In the aftermath of President Trump’s executive order on immigration, colleges and universities acted quickly to express their condemnation of the order. Numerous college and university presidents released statements affirming their support for faculty, staff and students from international locales, and disavowing the isolationist stance that the order would appear to propagate.
Wheaton College, a small, private, liberal arts institution located in Norton, Massachusetts, took that one step further by announcing on Tuesday that it would institute a scholarship for a refugee, with preference given to an individual from a country listed in the order. The order bans travel to the United States for individuals from Iran, Iraq, Libya, Somalia, Syria, Sudan, and Yemen for 90 days. All are Muslim-majority nations.
In addition, the order has severe implications for refugees attempting to enter the United States. Under the order, all refugees are banned from entering the country for 120 days, while Syrian refugees are banned indefinitely. The order caps the number of refugees who will be allowed to enter the U.S. in fiscal year 2017 to 50,000. In the 2016 fiscal year, the U.S. accepted 85,000 refugees, and the outgoing Obama administration had set a goal of accepting 110,000 refugees for fiscal year 2017.
“We have students here already from what would be described as refugee populations, and our scholarship programs bring in students from all over the world,” Wheaton President Dennis M. Hanno told Diverse. “So I would say that this is an increment in our commitment to bringing students from wherever they are to Wheaton College, and also a strong message to prospective students about what kind of place Wheaton is and how they would flourish if they came here.”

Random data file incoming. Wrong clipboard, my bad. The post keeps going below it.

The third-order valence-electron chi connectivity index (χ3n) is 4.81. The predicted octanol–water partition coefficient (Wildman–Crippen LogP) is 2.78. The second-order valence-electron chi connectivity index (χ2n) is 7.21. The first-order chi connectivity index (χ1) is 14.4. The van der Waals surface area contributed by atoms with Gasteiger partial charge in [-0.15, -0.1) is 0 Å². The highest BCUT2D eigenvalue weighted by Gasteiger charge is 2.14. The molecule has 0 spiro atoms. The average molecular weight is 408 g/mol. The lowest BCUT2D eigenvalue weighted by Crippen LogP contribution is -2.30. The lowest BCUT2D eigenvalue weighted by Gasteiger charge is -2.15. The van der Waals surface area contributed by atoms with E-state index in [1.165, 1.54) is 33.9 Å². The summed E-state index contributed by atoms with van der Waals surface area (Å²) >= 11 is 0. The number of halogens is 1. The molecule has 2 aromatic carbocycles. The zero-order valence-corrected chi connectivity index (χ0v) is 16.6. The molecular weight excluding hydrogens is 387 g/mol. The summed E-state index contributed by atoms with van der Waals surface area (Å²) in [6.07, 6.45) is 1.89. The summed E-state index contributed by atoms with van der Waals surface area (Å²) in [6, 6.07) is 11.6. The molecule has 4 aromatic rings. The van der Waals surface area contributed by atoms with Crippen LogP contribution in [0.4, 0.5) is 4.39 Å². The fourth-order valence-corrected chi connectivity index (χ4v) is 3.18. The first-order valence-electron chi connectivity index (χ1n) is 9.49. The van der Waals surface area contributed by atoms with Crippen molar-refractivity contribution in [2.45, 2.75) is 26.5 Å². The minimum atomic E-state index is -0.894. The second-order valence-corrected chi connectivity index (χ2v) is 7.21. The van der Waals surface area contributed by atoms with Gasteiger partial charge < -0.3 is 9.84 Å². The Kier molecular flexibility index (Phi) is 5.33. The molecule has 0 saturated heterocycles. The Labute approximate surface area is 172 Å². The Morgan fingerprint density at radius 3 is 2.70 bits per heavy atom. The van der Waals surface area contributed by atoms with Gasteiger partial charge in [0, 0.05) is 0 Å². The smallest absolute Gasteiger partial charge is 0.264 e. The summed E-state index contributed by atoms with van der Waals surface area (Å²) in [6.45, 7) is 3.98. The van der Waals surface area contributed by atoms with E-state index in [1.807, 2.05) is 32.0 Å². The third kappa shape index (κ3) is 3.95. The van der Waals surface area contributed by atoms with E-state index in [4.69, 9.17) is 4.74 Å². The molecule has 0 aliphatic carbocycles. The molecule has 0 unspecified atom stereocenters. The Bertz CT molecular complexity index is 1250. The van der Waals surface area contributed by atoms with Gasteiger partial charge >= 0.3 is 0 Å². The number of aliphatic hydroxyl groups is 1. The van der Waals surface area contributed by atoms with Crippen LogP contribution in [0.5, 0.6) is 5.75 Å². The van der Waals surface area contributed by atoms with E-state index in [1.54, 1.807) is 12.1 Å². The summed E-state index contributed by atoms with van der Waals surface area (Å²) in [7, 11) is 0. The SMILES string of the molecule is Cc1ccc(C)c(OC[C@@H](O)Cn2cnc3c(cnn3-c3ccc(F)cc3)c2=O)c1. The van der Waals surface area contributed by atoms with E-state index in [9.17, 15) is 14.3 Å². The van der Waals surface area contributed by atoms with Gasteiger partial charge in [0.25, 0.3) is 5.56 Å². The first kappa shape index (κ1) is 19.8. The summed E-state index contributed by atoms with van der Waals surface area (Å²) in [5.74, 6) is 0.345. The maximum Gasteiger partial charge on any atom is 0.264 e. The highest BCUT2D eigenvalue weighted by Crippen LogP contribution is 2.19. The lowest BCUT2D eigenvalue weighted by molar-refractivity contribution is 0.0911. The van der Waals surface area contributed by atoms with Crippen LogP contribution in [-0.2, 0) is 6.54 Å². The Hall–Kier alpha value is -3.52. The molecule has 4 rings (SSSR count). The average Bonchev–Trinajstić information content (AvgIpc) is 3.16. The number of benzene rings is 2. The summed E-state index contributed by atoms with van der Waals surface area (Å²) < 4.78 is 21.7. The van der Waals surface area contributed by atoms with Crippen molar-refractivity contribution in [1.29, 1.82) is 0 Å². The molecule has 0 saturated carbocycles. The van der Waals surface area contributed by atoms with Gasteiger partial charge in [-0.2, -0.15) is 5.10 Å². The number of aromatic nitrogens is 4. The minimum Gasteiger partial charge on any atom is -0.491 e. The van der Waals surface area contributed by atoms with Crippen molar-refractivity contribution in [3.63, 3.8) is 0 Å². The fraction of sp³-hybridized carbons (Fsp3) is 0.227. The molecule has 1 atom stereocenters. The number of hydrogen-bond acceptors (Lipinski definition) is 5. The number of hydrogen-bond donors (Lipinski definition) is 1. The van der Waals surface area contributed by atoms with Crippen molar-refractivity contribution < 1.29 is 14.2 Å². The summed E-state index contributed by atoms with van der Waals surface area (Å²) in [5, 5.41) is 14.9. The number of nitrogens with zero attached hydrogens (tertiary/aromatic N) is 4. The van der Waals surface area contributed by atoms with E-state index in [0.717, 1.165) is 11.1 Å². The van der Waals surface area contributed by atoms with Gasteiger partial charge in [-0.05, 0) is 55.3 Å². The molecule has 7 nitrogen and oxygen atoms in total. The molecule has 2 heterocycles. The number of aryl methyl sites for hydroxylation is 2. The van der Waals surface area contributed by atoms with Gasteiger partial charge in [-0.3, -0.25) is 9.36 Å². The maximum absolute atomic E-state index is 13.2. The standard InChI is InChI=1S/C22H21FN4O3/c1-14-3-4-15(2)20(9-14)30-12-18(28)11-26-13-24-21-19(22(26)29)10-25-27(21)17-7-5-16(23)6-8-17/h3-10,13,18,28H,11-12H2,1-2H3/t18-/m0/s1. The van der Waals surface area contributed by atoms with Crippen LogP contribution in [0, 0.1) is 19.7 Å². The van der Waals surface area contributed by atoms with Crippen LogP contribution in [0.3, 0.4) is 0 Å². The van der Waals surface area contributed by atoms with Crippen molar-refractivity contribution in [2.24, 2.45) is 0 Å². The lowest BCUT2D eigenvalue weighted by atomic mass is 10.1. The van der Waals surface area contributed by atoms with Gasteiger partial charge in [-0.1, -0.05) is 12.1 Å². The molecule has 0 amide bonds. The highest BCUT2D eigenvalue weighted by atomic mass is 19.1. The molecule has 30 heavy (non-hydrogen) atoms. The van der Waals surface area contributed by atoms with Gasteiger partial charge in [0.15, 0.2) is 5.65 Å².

Wheaton, not to be confused with a Christian college of the same name located in Illinois, is a diverse institution located south of Boston that serves 1,650 students. In total, 76 countries are represented among the student body. A school representative said that a “handful” of those students come from the seven countries mentioned in the order. Hanno said that he reached out to students from the countries impacted by the order personally over the weekend.
“We’ve already supported students from conflict areas in the sense that it’s not always safe for them to go home, so we’ve enabled them to stay here throughout the year,” Hanno said. “Some of them haven’t been home in several years, even though their families are there.”
The scholarship will cover tuition, room and board, and travel and summer expenses for one student for four years. According to a school representative, Wheaton has not yet determined whether the scholarship will be awarded to a new refugee student annually going forward.
Although Wheaton’s application deadline for fall 2017 has already passed, it will be extended to March 1 for this particular scholarship. Funds for the scholarship will come out of the school’s financial aid budget and Hanno noted that he had already received emails from individuals interested in supporting the initiative after it was announced at approximately noon on Tuesday.
Hanno said that the order could have a chilling effect on international student applications to U.S. colleges and universities. Fewer international students attending American institutions of higher education would be a “huge loss” for the country, Hanno said, adding, “Higher education in the U.S. has always been a beacon of opportunity for students from around the world and I’d hate to see that beacon get dimmer.”
Staff writer Catherine Morris can be reached at firstname.lastname@example.org.